Dubai Expo 2020 on Saturday acknowledged the deaths of five workers during the construction of the gigantic world fair, revealing for the first time public statistics on worker deaths.
The organization had previously indicated that its 200,000 workers worked about 240 million hours building the fence. It did not provide any general statistics on deaths, infections or coronavirus infections among workers despite repeated requests from the Associated Press and other reporters.
The admission comes after the European Parliament last month urged countries not to participate in the event due to “inhumane (Emirati) practices against foreign workers”, which have been exacerbated by the coronavirus pandemic. The decision added that construction companies before the exhibition “force workers to sign untranslated documents, confiscate their passports, expose them to harsh working hours in unsafe weather conditions, and provide them with unhealthy accommodation.”
At a news conference the day after the opening, Expo spokesman Sekoned McGeechen said information about the deaths had previously been available to reporters, and cited a statement about a memorial to honor the workers who erected the site from scratch, which did not provide further details. He added that the authorities will provide more information on this matter later.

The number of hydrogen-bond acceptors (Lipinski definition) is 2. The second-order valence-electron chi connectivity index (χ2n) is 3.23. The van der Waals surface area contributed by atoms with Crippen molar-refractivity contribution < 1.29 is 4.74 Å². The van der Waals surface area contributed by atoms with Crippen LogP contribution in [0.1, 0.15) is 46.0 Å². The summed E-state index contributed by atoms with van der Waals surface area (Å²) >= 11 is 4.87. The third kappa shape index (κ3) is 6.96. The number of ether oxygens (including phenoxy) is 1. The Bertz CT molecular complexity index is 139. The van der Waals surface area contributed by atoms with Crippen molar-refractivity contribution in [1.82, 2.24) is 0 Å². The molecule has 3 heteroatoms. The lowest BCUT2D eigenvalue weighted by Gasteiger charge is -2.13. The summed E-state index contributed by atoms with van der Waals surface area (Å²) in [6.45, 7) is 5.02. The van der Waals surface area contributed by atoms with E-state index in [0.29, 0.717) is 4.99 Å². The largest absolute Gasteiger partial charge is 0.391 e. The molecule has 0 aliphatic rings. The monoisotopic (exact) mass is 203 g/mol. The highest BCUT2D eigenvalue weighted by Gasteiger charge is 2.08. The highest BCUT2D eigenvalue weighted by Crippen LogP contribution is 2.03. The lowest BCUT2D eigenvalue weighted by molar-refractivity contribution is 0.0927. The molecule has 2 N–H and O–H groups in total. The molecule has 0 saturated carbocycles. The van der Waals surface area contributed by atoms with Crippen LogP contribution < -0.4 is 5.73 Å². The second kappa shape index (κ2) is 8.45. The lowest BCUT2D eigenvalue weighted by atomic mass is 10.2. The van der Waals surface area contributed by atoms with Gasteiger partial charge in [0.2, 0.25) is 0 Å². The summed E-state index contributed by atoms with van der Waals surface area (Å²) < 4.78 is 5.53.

McGeichen also acknowledged that authorities were aware of cases in which “contractors withheld passports” and carried out suspicious “employment practices” and workplace security breaches.
“We have taken measures to ensure that these cases are addressed and intervened,” he said, without elaborating.
The UAE, an oil-rich kingdom that relies on low-wage migrant labor from Africa, Asia and other Arab countries to sustain its economy, has faced criticism from human rights groups for mistreating these workers. But authorities have struggled to present a positive image of the fair, the first of its kind in the Middle East that seeks to show Dubai’s pride and attract millions of foreign visitors.
Those who work in the UAE cannot form unions, have very few rights, often work long hours at low wages and live in poor conditions.
The scorching heat of early autumn in Dubai proved dangerous even for those who visited on their first day on Friday: some tourists were lost in the humid weather as the temperature reached 40 degrees Celsius (104 degrees Fahrenheit).
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